Choir Chastised for Singing National Anthem in US Capitol!
Alabama youth choir gets hand slapped for impromptu rendition of the national anthem.
Most Americans would agree that singing the national anthem is a symbol of patriotism, but what could possibly be the problem with singing it in the rotunda of the U.S. Capitol?
A Montgomery, Ala. church choir found out the hard way during a trip to the nation’s capital.
The youth choir at Frazer United Methodist Church was on its way to a mission trip in New York when students and their chaperons decided to take a quick stop in Washington, D.C. for a tour.
While in the rotunda of the U.S. Capitol building, the students broke out in song and shared the national anthem with other tourists viewing the historic building.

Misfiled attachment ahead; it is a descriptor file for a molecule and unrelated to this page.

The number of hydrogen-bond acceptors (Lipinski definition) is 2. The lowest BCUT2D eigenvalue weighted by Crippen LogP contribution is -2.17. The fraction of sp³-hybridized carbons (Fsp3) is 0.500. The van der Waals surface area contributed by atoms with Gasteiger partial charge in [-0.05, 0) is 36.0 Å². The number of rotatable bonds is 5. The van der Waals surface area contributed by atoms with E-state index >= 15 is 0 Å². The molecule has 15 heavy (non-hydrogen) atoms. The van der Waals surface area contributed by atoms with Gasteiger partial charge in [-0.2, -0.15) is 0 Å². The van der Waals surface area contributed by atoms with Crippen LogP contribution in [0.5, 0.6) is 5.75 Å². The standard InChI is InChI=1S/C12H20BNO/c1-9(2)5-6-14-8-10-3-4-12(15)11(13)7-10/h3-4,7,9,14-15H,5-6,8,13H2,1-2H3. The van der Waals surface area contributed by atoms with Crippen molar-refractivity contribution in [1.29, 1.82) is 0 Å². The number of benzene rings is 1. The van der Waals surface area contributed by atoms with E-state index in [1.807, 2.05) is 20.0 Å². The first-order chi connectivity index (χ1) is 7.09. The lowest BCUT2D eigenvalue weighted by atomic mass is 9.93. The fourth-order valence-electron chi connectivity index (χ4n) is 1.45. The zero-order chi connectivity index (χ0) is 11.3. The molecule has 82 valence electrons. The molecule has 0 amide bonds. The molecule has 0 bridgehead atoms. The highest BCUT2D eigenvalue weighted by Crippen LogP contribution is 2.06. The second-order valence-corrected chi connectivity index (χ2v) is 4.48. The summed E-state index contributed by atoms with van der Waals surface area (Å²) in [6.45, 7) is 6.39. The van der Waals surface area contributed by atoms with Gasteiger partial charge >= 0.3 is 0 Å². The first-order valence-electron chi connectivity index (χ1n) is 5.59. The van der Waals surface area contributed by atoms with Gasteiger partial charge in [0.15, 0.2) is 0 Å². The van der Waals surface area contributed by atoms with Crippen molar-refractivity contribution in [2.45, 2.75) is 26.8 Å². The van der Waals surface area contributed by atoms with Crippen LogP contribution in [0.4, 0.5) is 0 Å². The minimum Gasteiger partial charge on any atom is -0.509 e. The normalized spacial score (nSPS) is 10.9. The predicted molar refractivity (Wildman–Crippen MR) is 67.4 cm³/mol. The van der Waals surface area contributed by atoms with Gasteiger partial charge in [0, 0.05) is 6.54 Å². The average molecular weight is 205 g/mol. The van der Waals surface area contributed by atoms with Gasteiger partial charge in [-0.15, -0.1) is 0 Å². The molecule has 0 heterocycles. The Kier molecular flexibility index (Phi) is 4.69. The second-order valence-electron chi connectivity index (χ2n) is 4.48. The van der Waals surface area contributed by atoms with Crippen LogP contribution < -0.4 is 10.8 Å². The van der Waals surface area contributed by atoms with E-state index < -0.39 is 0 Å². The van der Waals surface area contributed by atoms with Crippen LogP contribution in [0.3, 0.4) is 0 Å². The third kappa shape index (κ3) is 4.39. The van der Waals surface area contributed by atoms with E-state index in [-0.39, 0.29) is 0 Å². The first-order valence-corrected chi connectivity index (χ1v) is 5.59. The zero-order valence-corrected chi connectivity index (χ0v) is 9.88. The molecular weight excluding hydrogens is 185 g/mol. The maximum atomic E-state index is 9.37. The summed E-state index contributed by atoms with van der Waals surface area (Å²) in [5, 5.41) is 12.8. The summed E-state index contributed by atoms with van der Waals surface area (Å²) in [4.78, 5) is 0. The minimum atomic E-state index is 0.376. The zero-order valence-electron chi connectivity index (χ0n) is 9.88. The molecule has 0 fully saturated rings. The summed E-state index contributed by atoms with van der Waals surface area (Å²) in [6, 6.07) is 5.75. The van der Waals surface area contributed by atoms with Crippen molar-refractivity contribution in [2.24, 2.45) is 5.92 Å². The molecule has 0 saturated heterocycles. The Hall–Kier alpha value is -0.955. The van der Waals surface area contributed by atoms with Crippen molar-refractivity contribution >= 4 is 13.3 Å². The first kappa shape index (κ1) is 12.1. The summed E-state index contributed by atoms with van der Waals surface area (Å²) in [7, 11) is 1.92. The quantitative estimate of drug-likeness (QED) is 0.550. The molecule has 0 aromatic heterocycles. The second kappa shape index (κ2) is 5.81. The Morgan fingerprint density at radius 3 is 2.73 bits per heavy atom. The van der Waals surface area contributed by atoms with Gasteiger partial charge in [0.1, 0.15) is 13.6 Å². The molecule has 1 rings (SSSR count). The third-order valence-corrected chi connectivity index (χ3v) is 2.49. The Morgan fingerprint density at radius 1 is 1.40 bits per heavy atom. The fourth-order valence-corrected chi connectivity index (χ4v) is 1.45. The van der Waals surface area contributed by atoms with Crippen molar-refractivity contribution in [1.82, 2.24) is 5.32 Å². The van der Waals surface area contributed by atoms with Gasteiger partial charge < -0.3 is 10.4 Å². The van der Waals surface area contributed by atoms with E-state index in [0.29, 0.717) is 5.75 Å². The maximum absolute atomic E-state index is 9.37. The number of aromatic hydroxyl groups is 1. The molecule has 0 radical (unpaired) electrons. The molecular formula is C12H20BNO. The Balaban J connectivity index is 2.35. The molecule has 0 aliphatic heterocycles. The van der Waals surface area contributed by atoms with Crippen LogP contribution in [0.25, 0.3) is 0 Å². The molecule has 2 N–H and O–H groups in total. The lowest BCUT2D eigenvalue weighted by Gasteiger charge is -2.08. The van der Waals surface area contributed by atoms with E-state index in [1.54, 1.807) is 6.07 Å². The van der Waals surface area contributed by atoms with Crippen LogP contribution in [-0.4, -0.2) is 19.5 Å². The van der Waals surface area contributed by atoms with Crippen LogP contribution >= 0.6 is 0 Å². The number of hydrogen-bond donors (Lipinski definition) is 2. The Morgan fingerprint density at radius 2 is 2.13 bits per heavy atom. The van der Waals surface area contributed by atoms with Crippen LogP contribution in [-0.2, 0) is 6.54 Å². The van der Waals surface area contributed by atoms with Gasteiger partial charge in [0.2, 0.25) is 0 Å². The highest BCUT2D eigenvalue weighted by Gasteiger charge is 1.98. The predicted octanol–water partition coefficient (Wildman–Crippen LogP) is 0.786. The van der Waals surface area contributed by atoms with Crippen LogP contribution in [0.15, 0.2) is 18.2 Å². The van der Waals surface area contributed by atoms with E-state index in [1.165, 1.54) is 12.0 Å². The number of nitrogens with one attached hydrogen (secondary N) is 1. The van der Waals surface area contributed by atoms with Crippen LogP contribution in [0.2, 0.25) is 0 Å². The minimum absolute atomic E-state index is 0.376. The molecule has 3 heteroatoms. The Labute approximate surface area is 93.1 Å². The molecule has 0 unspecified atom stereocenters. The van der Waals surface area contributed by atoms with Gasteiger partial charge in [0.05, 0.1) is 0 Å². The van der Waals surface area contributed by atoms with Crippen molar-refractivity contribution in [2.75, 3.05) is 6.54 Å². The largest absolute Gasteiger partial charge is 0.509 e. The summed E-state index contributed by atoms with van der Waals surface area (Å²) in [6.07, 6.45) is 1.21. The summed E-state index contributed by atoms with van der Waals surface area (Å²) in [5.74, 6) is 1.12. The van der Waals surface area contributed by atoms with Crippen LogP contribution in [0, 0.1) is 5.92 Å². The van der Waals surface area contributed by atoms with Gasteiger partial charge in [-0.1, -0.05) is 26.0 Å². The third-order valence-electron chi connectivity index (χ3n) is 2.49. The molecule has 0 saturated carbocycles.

Security, then told the the students it was against the law to sing without a permit in the building, and that if they sang again they would be asked to leave.
Here’s the deal: while the emphasis here is on the “Oh my gosh! How can anyone object to singing the national anthem at the US Capitol?!” the real emphasis should be on “it [is] against the law to sing without a permit in the building.”
The purpose of said law is, at a minimum, to allow visitors and workers in the building to enjoy their visit/work in relative peace. What would it be like if anyone could decide to sing in the building whenever they wanted? This would hardly be conducive to the general public being able to enjoy visiting the Capitol. For goodness sake, what if Roseanne Barr decided she wanted to since the national anthem in the rotunda?
James Joyner noted a similar story last year at the Lincoln Memorial: Singing National Anthem Illegal?! and had a similar reaction:
If the Park Police allowed YAF kids to sing the Star Spangled Banner, they’d pretty much have to allow anyone to sing or say anything. And the Memorial would be a cacophony of protesters rather than a national treasure.